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Dizziness and Balance Testing

*Please note that a Doctor’s Prescription Referral is required for all testing.

What is Inner Ear/Vestibular Testing (Info for patients)

We are testing different parts of the inner ear to determine what is causing your dizziness. Over 80% of dizziness id from the inner ear- however, there may be different causes also.

The testing is non invasive and does not hurt. It usually takes about two hours

The testing includes:

  • Hearing
  • Inner ear sensory cell function, an automatic test with tones
  • pressure test for middle ear
  • Auditory brainstem response (ABR)- an automatic test that measure the pathway to brain, listening to clicking sounds
  • positional test where you lie in different positions to see if you get dizzy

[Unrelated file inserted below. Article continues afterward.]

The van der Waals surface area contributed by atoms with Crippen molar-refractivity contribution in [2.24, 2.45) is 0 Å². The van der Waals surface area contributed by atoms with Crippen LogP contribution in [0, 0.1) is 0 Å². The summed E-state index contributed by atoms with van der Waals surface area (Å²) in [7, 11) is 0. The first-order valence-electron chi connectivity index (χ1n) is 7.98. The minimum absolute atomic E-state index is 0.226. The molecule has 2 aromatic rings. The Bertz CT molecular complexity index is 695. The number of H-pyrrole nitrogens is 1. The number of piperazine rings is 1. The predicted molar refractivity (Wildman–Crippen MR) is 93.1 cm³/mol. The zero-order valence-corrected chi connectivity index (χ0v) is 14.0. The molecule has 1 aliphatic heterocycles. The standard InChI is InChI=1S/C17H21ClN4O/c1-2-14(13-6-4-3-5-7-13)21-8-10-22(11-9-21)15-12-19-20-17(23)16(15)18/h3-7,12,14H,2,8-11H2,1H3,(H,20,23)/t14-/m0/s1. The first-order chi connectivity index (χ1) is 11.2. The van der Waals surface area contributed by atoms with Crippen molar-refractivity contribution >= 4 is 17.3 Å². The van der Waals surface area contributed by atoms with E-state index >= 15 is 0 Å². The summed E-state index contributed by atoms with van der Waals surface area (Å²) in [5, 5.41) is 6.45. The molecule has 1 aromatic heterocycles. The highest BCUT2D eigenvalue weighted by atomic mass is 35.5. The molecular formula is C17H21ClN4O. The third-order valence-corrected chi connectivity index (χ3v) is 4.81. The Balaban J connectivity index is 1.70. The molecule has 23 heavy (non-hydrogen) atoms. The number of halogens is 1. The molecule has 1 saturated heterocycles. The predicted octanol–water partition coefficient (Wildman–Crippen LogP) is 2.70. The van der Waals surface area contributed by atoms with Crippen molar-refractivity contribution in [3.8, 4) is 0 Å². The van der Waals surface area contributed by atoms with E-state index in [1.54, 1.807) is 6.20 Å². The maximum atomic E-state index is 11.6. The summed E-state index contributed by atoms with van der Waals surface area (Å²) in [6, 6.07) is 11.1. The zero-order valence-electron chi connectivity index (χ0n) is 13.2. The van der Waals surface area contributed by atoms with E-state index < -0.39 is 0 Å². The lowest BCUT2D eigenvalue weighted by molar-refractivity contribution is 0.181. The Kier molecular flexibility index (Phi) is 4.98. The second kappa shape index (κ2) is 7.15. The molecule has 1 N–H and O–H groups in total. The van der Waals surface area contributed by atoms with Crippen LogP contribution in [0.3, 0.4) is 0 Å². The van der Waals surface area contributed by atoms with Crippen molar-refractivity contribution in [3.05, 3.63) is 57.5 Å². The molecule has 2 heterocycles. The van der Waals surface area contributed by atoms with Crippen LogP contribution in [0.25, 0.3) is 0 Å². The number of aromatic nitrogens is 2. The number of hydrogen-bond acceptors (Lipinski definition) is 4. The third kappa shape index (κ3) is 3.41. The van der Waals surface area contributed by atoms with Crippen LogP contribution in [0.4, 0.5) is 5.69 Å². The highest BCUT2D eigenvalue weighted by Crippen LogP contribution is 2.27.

• Oculomotor tests to test your eye muscles by looking at target
  • air into ear canal to test inner ear function, no pain lasts a few seconds.

Balance & Dizziness

Acoustic Neuroma

Acoustic neuromas (also known as vestibular schwannomas) are slow growing non-malignant tumors of the 8th cranial nerve (hearing nerve). Most commonly, they occur on the covering cells (Schwannoma cells) of vestibular nerve. These cells provide the insulation of the nerves, much like the insulation around an electrical wire. Acoustic neuromas usually cause hearing loss and may or may not cause dizziness or imbalance. The most common symptoms of acoustic neuroma slow, progressive, sensorineural hearing loss in the affected ear. Typically, the hearing loss occurs over months or years associated with poor speech recognition and tinnitus. About 20% of patients will have dizziness or imbalance.


Anxiety and Panic Syndrome Vertigo